There are more than 500 000 places available at tertiary institutions for young people to further their studies in the country, Nzimande said on Thursday.
He was responding to fears that student applications for 2017 would flood tertiary institutions which would be unable to meet the demand.
These opportunities include those at 26 public universities which have places available for about 197 400 new entrants wanting to further their studies, while technical and vocational education and training (TVET) colleges have about 207 510 new entrant opportunities.
Nzimande said the number of applications was not a scientific measure of the spaces available at universities and TVET colleges.
He encouraged students to make use of government’s Central Application Clearing House (CACH), which assists learners who have applied for places at institutions of higher learning but were not accepted after the release of the Grade 12 exam results.
The CACH service makes it easier for universities to match qualifying students to courses that still have space.
Nzimande assured parents and students that there would not be any fee increases for National Student Financial Aid Scheme (
There would also not be any upfront registration fees for these students, he told media at a press briefing on Thursday.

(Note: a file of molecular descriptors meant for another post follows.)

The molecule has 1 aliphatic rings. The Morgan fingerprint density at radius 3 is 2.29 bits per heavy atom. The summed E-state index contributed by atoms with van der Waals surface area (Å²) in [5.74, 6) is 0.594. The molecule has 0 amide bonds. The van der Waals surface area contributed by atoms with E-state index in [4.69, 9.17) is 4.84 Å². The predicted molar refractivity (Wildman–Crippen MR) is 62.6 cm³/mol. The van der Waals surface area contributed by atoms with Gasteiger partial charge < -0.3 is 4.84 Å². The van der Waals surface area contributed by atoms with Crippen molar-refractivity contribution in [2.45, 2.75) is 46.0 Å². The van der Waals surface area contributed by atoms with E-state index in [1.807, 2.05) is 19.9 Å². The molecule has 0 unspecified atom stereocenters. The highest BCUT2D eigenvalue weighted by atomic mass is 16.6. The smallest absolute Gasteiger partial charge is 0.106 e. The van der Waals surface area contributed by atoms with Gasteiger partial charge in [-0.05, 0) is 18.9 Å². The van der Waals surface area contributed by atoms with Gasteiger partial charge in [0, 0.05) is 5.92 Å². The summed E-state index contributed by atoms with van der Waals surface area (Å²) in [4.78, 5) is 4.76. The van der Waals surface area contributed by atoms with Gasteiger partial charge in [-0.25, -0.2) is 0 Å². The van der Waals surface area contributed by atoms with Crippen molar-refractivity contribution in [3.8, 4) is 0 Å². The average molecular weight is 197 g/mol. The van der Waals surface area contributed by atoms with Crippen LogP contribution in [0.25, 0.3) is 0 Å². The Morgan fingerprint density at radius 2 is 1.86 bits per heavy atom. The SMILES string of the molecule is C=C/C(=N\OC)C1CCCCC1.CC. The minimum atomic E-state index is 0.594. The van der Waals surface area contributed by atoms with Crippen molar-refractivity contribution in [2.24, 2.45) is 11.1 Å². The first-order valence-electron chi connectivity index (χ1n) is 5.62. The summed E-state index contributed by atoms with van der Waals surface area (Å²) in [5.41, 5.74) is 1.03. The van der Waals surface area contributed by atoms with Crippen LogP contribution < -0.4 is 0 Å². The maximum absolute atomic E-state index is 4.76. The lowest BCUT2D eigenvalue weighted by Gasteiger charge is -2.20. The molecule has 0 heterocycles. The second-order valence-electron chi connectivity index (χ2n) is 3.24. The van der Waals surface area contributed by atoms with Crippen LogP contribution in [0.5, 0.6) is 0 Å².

Days before most universities in the country began the registration processes, Nzimande outlined government’s plans to deal with the student fee crisis, which led to widespread violent protests in 2015 and 2016.
The minister and his team, which includes
Nzimande said there had been a number of interventions to assist students from poor and
These include arrangements for
Students would have to have passed at least 50% of their 2016 studies to qualify.
Nzimande said the department was going to do all it could to ensure stability in the 2017 university year.
He said student protests were not new and that most of the protesters’ concerns, including the calls for
But, said Nzimande, there were “opportunistic forces trying to hijack” the student protests.
Some saw the protests as an opportunity to discredit government, he said, while others in business were watching gleefully, waiting for universities to fail.
This was so they could jump in and make money from private institutions, he said.
“The expectation is that the current crisis will drive quality and confidence in the public system to the point where scores will seek refuge in more stable and reliable private institutions. The casualties will be the poor and working class students, whilst students from the middle and
He said academics would also move abroad or to more stable and
The department was already getting reports, Nzimande said, that institutions were losing academics.
He emphasised the need to continue to engage with stakeholders to promote stability.
“This means that those student leaders and organisations genuinely concerned about access and affordability should maintain high levels of vigilance, as there are opportunists in their midst, ready to hijack their noble cause.” DM
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